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The internet gives lots of contradicting advise about greasing or not greasing car battery posts to prevent corrosion. So rather than rely on the internet, I want to perform an experiment so that I can prove to myself that grease is good (or bad).

I want to measure the difference in current/voltage/power when I start the car with clean vs greased posts, (high current).

I also want to measure the difference between clean and greased posts when I charge the car battery, (low current).

My hypothesis is that dielectric grease does not add resistance. I expect that when contacts dripping with gobs of grease come together, the grease will be squeezed out of the space between the conductors, and whatever residue that remains between the contacts will not interfere with the current. But I want to test my hypothesis experimentally.

These are the materials I have available for the experiment: household items, ordinary garage tools, a cheap digital multimeter that I don't know how to use, wires with gator clips, copper wires of various size from magnet wire to 10 AWG.

Please describe a simple and safe experiment setup and make a prediction about what the outcome will be. Thanks.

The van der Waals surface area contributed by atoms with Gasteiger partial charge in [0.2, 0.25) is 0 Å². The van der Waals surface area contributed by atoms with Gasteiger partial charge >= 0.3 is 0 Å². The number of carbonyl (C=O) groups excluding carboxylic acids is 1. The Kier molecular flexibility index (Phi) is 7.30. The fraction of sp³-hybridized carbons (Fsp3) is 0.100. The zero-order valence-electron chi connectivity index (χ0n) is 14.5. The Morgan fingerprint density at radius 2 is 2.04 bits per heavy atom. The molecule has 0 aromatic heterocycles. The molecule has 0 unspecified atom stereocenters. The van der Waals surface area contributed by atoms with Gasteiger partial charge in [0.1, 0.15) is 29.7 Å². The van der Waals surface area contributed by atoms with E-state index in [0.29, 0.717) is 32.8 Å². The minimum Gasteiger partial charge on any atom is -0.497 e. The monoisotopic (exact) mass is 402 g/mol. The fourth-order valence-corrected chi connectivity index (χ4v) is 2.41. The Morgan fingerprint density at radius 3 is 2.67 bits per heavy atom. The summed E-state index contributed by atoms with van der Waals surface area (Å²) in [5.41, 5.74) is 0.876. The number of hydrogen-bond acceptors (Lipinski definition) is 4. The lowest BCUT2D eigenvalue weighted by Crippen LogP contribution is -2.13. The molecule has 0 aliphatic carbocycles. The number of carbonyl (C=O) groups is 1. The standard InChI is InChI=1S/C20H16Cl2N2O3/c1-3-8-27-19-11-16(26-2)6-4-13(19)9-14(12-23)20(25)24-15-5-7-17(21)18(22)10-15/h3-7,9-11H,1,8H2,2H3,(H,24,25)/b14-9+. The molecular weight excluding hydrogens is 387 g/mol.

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For the experiment you can use a cup with water and sodium bicarbonate or baking powder to reduce the resistance of the water, then tune the multimeter to voltage and connect each side to the battery points. It will read for example 12 volts, then connect the posts and put the cables in the water the voltage should drop for example 12 to 5 that is a drop of 7. Do the same with grease only in the posts and if the drop is the same there is no problem but if the voltage drops less it means the grease have more resistance. i think the grease reduces the conductive area of the post and reduces the resistance but that reduction is very small and it shouldnt affect anything

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